We Indians have been free from the British rule for 73 years now. But national freedom from foreign rule doesn't mean anything if the individual citizens don't have the liberty. An authoritarian government can easily create an illusion of freedom while taking it away from the individuals.
It's a big day for us and it's traditional to muse on the concept of freedom and the history of freedom fighters on this day. However, I have decided to put my thoughts on individual liberty in words. One thing to note here is that I'm still working on my understanding of personal liberty and I would be grateful if you share your own opinion on the matter, especially if it contradicts mine.
National Freedom and Individual Liberty
National freedom is quite straightforward. The country is governed by its own countrymen without being under the influence of any foreign power. There are two ways to lose this national freedom. We already experienced one of them, foreign occupation by the British empire for about two centuries. The second one is more subtle, being under the influence of a foreign power so strongly as to effectively become a puppet state. I would argue that we have managed to avoid this fate till now and hopefully will retain our national freedom in the foreseeable future.
But national freedom has little meaning to an individual citizen if the government running the nation is authoritarian. Being authoritarian means dictating what a citizen should and shouldn't do in almost every aspect of their lives in the name of maintaining order. It's like overbearing parents who believe their children are incapable of making decisions on their own.
But that's simply not true. Individuals deserve their chances of free will and responsibility for their own acts. The state shouldn't have to control everyone's lives in order to remain functional.
Citizens should have the right to make their own choices regarding their personal matters. The job of the state has is to run the state, not to say what a citizen should or shouldn't do.
Freedom is the right to choose.
But examples are necessary to make my point —
- Free speech: Free speech is perhaps the most important component of individual liberty. What's the point of having a sovereign nation if you can't criticize your government?
- Narcotics use: The use of narcotics is a healthcare issue, it shouldn't be a legal issue. Send the addicted people to the hospital, not the prison.
- LGBTQ issue: The choice of sexuality is entirely in the domain of a person's personal preference. The state doesn't have any right to interfere as long as it's consensual.
By the way, I must mention that the refusal to wear a mask is NOT included in the freedom to choose, because it endangers others and violates their right to stay healthy.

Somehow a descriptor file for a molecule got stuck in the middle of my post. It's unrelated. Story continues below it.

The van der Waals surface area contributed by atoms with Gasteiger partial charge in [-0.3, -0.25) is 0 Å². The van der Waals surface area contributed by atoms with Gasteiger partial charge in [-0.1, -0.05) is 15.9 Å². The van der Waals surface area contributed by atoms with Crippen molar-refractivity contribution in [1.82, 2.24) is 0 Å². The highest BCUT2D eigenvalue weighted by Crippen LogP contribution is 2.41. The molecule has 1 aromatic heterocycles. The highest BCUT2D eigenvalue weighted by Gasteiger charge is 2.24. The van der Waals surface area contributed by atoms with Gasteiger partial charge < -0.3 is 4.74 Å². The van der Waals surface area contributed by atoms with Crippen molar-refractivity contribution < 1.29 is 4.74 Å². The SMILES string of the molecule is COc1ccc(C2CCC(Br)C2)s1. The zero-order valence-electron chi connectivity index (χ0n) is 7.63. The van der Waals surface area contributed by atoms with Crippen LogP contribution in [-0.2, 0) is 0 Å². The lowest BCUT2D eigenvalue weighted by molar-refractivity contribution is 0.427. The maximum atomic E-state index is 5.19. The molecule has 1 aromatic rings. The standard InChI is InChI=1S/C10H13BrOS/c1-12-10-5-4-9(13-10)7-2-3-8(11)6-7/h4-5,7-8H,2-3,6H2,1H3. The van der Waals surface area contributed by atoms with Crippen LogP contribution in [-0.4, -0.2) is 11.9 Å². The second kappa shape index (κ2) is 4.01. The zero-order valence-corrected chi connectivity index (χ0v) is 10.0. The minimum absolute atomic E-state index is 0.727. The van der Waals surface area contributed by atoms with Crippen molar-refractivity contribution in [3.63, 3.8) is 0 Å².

However, the state has an important role to play as well. The state needs to maintain the social cohesion without damaging individuals' rights. It would be naïve to think that people, in their current state, can coordinate perfectly by themselves. If that was the case then there wouldn't be any mass lynching, crime or corruption.
The role of the state is to ensure that the liberty of one person is not encroached upon by another.
State must have limited authority to protect the liberty of every citizen.
But it's necessary to limit the power of the state. Power has a tendency to corrupt even good people. If a government becomes too powerful it's bound to threaten the liberty of the citizens. This is why a decentralization of power may be a good idea to preserve the liberty.
Although unfortunate, we can't ignore the fact that not everyone in this world has access to equal opportunities and resources. If we refuse state intervention regarding this matter, it will be an injustice to the poor and the needy. It's true that philanthropic individuals can financially assist them but that's not nearly enough. They need to be uplifted from poverty so that they no longer need that assistance and it's hard to accomplish without intervention by the state.
In my opinion, the state needs to intervene in the following cases —
- Universal healthcare: Healthcare is a right of the citizens and no one should go bankrupt in order to meet their medical bills and no one should suffer without medical attention simply because they can't afford the expense. I absolutely love the fact that India has free healthcare in thousands of government funded hospitals.
- Public education: Education makes the nation better, not just an individual. In my opinion free public education of good quality is extremely important.
- Universal basic income: I must confess that I'm not entirely sure in this matter but it appears that the institution of universal basic income to every citizen would help in uplifting the poor and to ensure their dignity by not having to accept donations from others.
Human rights is the most sacred entity in this world and any government who violates it deserves nothing but contempt.
I will not talk about India in this matter right now. But it is unfortunate that the violation of human rights has become commonplace all over the world. From the self-proclaimed American bastion of democracy to the dystopian nightmares of China, violation of human rights is becoming a rule rather than an exception.
I honestly don't know what to do about it and this is a source of great distress to me.
- Human rights are paramount.
- Individuals must be free to make their own choices.
- State intervention is justified only when the freedom of a citizen is endangered by others.
- State needs to uplift the less fortunate individuals.